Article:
independent

Tuesday 20 November 2018

It's time for equality in the Catholic church

Comment

The recent controversy surrounding TD Josepha Madigan’s role in reading at a mass has served to once again raise the issue of the role of women in the Catholic church
The recent controversy surrounding TD Josepha Madigan’s role in reading at a mass has served to once again raise the issue of the role of women in the Catholic church

Deborah Coleman - Straight Talking

The recent controversy surrounding TD Josepha Madigan has served to once again raise the issue of the role of women in the Catholic church.

After Ms Madigan stepped in to read at her parish church when Mass did not go ahead because of a mix-up in assigning a priest, she and other parishioners read the planned readings for the congregation.

The move sparked huge controversy and ever since, there has been a tit-for-tat in the media about the role of women.

The TD was singled out because she had a public profile, but used the situation as a platform to discuss the role of women in the church, which some priests found unacceptable.

Change is long overdue in this regard. The church is forever speaking about inclusion and equality amongst the flock, yet there is no such thing where women are concerned. As a disgruntled member of the public said in reaction on RTÉ news, 'women are good enough to clean the churches and arrange the flowers, and that's it'.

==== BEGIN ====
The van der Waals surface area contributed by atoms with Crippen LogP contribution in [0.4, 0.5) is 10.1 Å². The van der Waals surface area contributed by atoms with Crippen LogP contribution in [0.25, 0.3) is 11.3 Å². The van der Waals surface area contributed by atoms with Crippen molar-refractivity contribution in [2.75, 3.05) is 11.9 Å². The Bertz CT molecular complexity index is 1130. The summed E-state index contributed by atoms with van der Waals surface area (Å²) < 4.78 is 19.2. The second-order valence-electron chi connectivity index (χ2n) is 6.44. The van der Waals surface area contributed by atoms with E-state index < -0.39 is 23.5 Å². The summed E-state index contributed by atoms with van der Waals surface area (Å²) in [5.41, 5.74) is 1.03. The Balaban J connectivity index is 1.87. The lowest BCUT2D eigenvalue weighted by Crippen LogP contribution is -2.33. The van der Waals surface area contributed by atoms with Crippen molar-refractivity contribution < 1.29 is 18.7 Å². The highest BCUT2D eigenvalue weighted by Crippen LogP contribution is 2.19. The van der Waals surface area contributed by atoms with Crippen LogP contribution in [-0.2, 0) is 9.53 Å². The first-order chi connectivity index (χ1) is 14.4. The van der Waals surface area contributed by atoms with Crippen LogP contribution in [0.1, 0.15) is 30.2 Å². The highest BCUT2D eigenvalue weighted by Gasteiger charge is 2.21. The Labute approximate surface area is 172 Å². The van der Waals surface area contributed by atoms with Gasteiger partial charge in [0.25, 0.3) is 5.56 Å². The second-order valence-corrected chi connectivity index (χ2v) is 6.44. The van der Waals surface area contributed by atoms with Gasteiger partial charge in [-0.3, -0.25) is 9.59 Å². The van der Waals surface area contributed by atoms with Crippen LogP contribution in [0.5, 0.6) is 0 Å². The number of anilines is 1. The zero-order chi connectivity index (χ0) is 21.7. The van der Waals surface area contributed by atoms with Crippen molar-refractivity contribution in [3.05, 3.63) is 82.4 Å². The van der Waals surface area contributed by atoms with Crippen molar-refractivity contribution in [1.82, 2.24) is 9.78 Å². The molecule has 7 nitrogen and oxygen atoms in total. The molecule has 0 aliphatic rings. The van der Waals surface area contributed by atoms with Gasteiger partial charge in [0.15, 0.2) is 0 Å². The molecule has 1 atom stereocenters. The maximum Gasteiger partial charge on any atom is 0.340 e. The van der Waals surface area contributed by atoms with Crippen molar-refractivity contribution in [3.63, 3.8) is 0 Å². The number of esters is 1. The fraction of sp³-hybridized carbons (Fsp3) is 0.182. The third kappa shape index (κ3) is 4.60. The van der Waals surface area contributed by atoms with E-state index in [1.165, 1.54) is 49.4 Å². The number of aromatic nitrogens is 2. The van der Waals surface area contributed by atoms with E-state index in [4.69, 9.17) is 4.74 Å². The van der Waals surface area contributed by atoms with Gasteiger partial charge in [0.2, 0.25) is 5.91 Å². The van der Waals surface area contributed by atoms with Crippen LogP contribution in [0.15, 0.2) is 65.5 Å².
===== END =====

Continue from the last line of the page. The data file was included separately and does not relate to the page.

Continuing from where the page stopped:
While this may not be entirely true there is no doubt that women play an inferior role in terms of decision making as they have been prevented from being ordained.

Allowing women to become priests would be a breath of fresh air for the church and would certainly encourage more people back into the fold.

As it was outlined by a priest in the wake of Ms Madigan's comments, nobody is forcing anybody to be Catholic, and while this is true, there is no doubt that the flock is dwindling and unless some pretty momentous changes are made, there will be no coming back.

The evidence is plain to see, in every parish church in the country.

The congregation is older and while many people are baptising babies and getting married in the church, they aren't playing as active a role as they might once have.

The levels of young Irish men seeking Holy Orders is at an all time low, and while this alone is not a reason to allow women to become ordained, surely is the wake-up call needed to address the imbalance that exists.

Women have so much to offer, and regardless of gender, anyone who is willing to devote their lives to religious life, and endure all the sacrifices that go with it, should be welcomed with open arms.

Wicklow People

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